10 things Japanese students need to know about the UK

Photograph of a Japanese student

Roughly 6,500 Japanese students choose to study in the UK every year and if you are considering it you are probably wondering what it is like here. These are 10 things that surprised Japanese students about the UK.

1) British university fees are higher than Japanese ones.

The recent rise in British tuition fees is no joke, especially for international students. Japanese tuition fees are lower than British ones, which is a serious thing to consider. That said, if you’re determined to come to the UK to study but are still looking to keep your expenses down, there are loads of student-friendly cities.

2) The workload isn’t as demanding as it is in the USA.

You may think that British universities are very similar to American ones but this is not true. UK universities don’t have nearly as many quizzes or homework assignments as American ones do, and your participation does not count for a portion of your grade.

3) You won’t have many classes, but they’ll still take up a lot of your time.

Japanese universities can have up to ten classes per week; British ones can have as few as two. However, having fewer classes doesn’t mean that you will have less work. A lot of your learning will take place outside of the classroom during your own time, and you will have to be very self-motivated to get it all done in time. If you need help, ask for it – otherwise your tutor won’t realise that you are struggling.

4) You don’t need to worry about writing essays in English.

Writing essays in another language can be intimidating but do not worry, your university will help you. Ask your Student Services office where you can find the academic writing centre; it can help you write British-style essay.

British lecturers often ask that your essay be a certain number of words. Being asked to write 2,000 words may seem like a lot but it is only four pages so don’t get intimidated. Even if you are not very confident in your English, you have passed your IELT, which means you have the skills you need to write your essay.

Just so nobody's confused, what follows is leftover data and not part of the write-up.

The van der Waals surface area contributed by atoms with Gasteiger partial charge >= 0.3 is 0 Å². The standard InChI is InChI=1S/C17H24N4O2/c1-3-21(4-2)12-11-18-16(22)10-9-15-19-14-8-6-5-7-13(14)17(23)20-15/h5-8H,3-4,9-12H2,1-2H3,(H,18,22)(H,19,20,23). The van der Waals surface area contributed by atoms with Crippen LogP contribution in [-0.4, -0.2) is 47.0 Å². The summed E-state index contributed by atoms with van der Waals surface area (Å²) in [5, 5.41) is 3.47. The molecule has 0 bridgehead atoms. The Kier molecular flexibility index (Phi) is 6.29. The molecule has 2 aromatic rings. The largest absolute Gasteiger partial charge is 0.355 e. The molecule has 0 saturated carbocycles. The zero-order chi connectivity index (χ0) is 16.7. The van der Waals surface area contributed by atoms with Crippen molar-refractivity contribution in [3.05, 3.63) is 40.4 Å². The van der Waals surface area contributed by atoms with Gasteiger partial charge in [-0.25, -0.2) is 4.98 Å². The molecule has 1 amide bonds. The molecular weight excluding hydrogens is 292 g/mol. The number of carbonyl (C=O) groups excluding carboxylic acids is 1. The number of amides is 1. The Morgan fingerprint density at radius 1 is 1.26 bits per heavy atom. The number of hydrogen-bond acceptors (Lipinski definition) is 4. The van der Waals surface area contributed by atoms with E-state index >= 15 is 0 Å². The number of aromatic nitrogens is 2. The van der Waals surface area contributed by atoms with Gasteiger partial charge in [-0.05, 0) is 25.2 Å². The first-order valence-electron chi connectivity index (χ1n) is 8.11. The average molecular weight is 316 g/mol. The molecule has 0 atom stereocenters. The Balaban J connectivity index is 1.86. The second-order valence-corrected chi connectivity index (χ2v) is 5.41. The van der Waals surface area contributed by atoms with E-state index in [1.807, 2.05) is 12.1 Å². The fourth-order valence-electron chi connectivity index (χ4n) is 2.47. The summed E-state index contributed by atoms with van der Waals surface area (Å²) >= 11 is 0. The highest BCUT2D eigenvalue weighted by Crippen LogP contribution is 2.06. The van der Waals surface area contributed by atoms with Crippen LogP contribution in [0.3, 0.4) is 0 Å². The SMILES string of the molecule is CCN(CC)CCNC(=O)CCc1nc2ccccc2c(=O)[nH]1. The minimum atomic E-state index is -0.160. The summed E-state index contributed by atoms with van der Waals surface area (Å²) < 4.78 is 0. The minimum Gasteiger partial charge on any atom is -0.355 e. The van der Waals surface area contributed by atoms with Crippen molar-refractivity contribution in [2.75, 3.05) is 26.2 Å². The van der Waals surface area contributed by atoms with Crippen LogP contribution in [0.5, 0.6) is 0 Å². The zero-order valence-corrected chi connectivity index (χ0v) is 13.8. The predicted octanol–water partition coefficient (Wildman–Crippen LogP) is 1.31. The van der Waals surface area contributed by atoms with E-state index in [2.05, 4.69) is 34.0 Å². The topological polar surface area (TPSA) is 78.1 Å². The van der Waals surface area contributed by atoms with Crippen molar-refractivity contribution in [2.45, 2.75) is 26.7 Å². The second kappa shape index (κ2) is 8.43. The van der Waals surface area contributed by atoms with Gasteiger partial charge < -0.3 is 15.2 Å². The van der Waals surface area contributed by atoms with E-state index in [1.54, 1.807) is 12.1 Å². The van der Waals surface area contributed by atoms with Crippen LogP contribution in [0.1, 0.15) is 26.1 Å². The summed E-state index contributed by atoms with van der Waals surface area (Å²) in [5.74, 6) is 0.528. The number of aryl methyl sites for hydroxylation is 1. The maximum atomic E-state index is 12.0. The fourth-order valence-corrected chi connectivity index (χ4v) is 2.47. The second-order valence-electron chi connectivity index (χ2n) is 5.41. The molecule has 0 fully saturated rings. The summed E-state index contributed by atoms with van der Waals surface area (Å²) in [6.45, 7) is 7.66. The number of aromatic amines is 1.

5) It’s best to travel around the UK in the summer.

The winters in the UK are cold, dark, and wet – not the best weather for sightseeing! Plan to do your travelling during the warm, sunny summer months. The UK has loads of beautiful places that you’ll want to visit, but they’re a lot nicer when it isn’t pouring rain.

6) British restaurants too expensive to eat at every day.

In Japan, restaurants are so cheap that it’s common to eat lots of meals there. In Britain, however, most meals are home-cooked. This is because British restaurants are expensive and most people cannot afford to eat the majority of their meals there. It’s far cheaper to buy groceries and cook your meals yourself. If you’re not much of a chef, try these student-friendly recipes.

7) Don’t carry a lot of cash.

Although it is common to carry large amounts of cash in Japan, in the UK, this is considered dangerous. If your wallet gets lost or stolen, you will have no way of recovering it. It is better to carry a small amout of cash – about £40 should be enough – and a debit or credit card.

8) There aren’t very many Japanese supermarkets in the UK.

There are not very many shops that specifically sell Japanese foods, especially if you do not live in a big city. A good alternative is to shop in a Chinese or “Oriental” stores as these often carry Japanese and Korean products as well as Chinese ones.

9) If a Brit invites you out for a drink, they aren’t inviting you out to dinner, too.

A British pub is different from an izakaya. Although both are great places to grab a drink with friends and co-workers, British pubs do not always serve food. Some only have little snacks; others serve actual meals. A meal is not guaranteed at a pub, however – and more importantly, if someone invites you to a pub for a drink, they are only inviting you out for a drink. Do not expect a meal, too.

10) Restaurants, supermarkets and pubs close earlier in the UK.

It can be hard to find a meal late at night. In the UK, most supermarkets close by 8:00pm, although you can find some 24 hour ones in cities. Restaurants mostly take their last order at 10:00pm or 11:00pm. Pubs are often open until midnight, but the kitchens will close around 10:00pm or 11:00pm, which means you will be able to order drinks but not food. If you like to stay up all night, be sure to have some snacks in your fridge.

Not the country you’re looking for? We also have guides for students from China, France, Sierra Leone, South Korea and the USA.